The Declaration of Independence states that “all men are created equal.” Men meaning us.
It does. But doesn’t the US have a stratified class structure based on family background, wealth, authority, occupation, age, gender, etc.?
Sure. One that professes equality for all.
Hmm. So why does a country that professes equality for all have an unequal system? According to a great article at Forbes by Steve Denning, “a recent study by the Federal Reserve reveals the shocking extent of accelerating wealth inequality in America. Out of America’s total assets of $114 trillion owned by Americans in 2018, the wealthiest 10% of Americans owned 70% (up from 61% in 1989), while the bottom 50% of American households had virtually no net worth at all—down from 4% in 1989 to 1% in 2018.”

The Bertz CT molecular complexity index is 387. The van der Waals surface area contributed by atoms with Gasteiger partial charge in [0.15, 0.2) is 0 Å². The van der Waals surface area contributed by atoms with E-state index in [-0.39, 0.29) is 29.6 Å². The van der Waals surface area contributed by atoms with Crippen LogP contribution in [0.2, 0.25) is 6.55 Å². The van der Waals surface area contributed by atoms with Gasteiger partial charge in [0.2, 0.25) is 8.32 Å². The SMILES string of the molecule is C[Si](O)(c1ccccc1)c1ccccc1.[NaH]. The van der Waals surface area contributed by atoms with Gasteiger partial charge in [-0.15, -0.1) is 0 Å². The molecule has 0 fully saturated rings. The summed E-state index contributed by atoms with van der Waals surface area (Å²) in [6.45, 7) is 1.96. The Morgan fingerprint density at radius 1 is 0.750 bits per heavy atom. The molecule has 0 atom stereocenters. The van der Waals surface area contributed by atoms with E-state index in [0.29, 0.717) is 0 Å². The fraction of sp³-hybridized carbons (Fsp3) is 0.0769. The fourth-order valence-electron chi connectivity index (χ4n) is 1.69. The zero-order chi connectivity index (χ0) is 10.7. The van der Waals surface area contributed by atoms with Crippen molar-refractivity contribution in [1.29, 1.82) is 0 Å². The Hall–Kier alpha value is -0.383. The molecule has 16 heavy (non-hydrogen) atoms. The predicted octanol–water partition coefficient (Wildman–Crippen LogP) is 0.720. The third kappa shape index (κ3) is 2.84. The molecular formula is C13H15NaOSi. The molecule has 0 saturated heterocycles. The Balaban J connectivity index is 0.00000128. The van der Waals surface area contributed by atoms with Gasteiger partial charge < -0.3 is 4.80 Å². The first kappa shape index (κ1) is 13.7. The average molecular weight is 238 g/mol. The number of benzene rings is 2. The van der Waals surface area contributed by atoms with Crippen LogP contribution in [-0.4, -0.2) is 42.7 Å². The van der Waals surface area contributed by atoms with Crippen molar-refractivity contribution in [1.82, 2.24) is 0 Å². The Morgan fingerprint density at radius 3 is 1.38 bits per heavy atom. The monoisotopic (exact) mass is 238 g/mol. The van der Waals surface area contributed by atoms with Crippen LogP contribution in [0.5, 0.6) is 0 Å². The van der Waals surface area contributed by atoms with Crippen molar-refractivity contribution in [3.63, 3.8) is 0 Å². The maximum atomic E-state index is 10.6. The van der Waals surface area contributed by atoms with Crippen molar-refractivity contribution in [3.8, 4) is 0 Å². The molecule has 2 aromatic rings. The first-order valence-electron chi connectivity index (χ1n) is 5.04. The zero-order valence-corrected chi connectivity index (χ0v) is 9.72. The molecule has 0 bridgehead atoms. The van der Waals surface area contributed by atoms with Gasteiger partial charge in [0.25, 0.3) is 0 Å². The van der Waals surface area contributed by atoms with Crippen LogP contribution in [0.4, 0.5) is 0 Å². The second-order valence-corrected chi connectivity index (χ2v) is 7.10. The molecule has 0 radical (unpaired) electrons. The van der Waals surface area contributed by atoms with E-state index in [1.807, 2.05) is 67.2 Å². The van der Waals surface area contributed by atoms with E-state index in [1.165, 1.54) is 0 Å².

Because some profit from it.
Denning goes on to say, “wealth inequality has been driven by the notion that the purpose of a corporation is to maximize shareholder value as reflected in the current stock price.”
Wait, what? What are you people?
It’s us. An unequal system tolerated by us.
Because we are sold the idea that it is possible to climb the social class ladder: an illusion of success and its resulting pleasure.
Senior staff writer at the Pacific Standard Tom Jacobs puts it like this: “In America, if you’re ambitious and work hard, you can move up the socioeconomic ladder. At least, that’s the truism we all grew up believing.”
Right. I got five on it.
* Quotes in italic from the movie Us.